“Dead Patches and Bald Spots” sounds like the next Harry Potter book to us. However, all jokes aside, these are common issues your lawn may face this season. We wanted to provide some guidance and support in dealing with these issues in this week’s blog. Remember, if you are still unsure about fixing this issue, Divine Lawns is here for you! This blog will discuss the causes of dead patches and bald spots, different ways to repair them, and why getting help with this is ideal. Let us start by answering the underlying question.
What causes the dead spots on my lawn?There are a few things that may cause dead patches or bald spots on your lawn. The list includes:
- Brown patches
- Animal Digging
- High humidity
- Excessive Nitrogen
- Grub Damage
- Compacted Soil
- Dog Urine
- Too Much Thatch
How do I spot a brown patch on my lawn?Brown patches have some specific details that make them pretty easy to spot. They are more than likely circular, for the most part. Patches can range in size from a few inches to several feet in diameter. The sneaky thing about brown patches is that the spots look like patches of good grass in some cases. However, that “good” patch of grass has rings of dead or thinned out grass surrounding it. This often occurs if the brown patch has been active for an extended period.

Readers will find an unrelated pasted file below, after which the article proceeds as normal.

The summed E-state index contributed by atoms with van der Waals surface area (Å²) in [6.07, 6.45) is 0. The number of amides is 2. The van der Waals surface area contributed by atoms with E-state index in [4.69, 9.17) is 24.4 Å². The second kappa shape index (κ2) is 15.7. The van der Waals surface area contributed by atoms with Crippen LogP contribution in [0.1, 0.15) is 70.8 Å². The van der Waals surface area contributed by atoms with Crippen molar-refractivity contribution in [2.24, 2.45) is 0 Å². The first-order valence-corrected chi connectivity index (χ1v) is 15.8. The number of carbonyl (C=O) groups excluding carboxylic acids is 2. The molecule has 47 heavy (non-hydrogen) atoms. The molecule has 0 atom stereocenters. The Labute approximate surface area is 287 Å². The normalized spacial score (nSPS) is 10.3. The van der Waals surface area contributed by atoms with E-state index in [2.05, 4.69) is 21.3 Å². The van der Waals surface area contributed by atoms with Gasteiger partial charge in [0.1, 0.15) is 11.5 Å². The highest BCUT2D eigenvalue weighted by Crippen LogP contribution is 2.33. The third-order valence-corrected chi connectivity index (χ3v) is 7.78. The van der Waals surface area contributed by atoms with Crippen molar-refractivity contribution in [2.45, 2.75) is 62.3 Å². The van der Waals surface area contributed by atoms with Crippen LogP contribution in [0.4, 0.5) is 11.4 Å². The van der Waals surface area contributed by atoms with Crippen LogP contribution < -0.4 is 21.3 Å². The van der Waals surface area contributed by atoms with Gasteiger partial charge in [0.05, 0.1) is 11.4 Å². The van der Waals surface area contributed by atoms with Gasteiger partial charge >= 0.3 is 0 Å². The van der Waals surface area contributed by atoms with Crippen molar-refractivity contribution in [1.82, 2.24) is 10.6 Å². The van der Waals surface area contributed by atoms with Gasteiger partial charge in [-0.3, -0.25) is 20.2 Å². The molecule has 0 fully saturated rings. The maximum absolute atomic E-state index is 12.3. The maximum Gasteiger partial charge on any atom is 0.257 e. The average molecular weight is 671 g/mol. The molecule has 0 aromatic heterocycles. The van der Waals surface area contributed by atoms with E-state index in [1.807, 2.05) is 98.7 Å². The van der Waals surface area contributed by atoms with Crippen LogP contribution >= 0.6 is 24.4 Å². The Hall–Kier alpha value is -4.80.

How do I fix the dead patches on my lawn?Now there are multiple ways of fixing the dead patches on your lawn. We will spend the following few sections providing some steps that you can take to repair bald spots and dead patches of your property. Here are the first steps:
- Clear any dead grass or turf and other debris from your lawn.
- Loosen the soil.
- Scatter grass seed over the earth that you loosened.
- Fertilize your lawn.
- Aeration and overseeding
- Mulch your lawn and then water.
- Use a shovel or spade and cut the area around the dead patch.
- Lift and remove the dead patch.
- Fill the cleared space with fresh topsoil to keep it level with the rest of your lawn.
- Smooth out the area.
- Apply a thin layer of seeds on the area and then gently rake the seeds allowing them to get into the freshly applied topsoil.
- Cover the seeds to hold in moisture and protect against pests.
- Remove any leaves and debris
- Rake the area if needed.
- Apply the seeds over your lawn.
- Spread about ⅛ inch of compost or topsoil to your lawn.
- Rake the seeds and soil into your lawn.
- Water the seeds during the early portion of the morning and afternoon.
- Water until the seeds germinate.
- When the seeds finally sprout, water your lawn daily.
- Apply a light fertilizer before summer starts.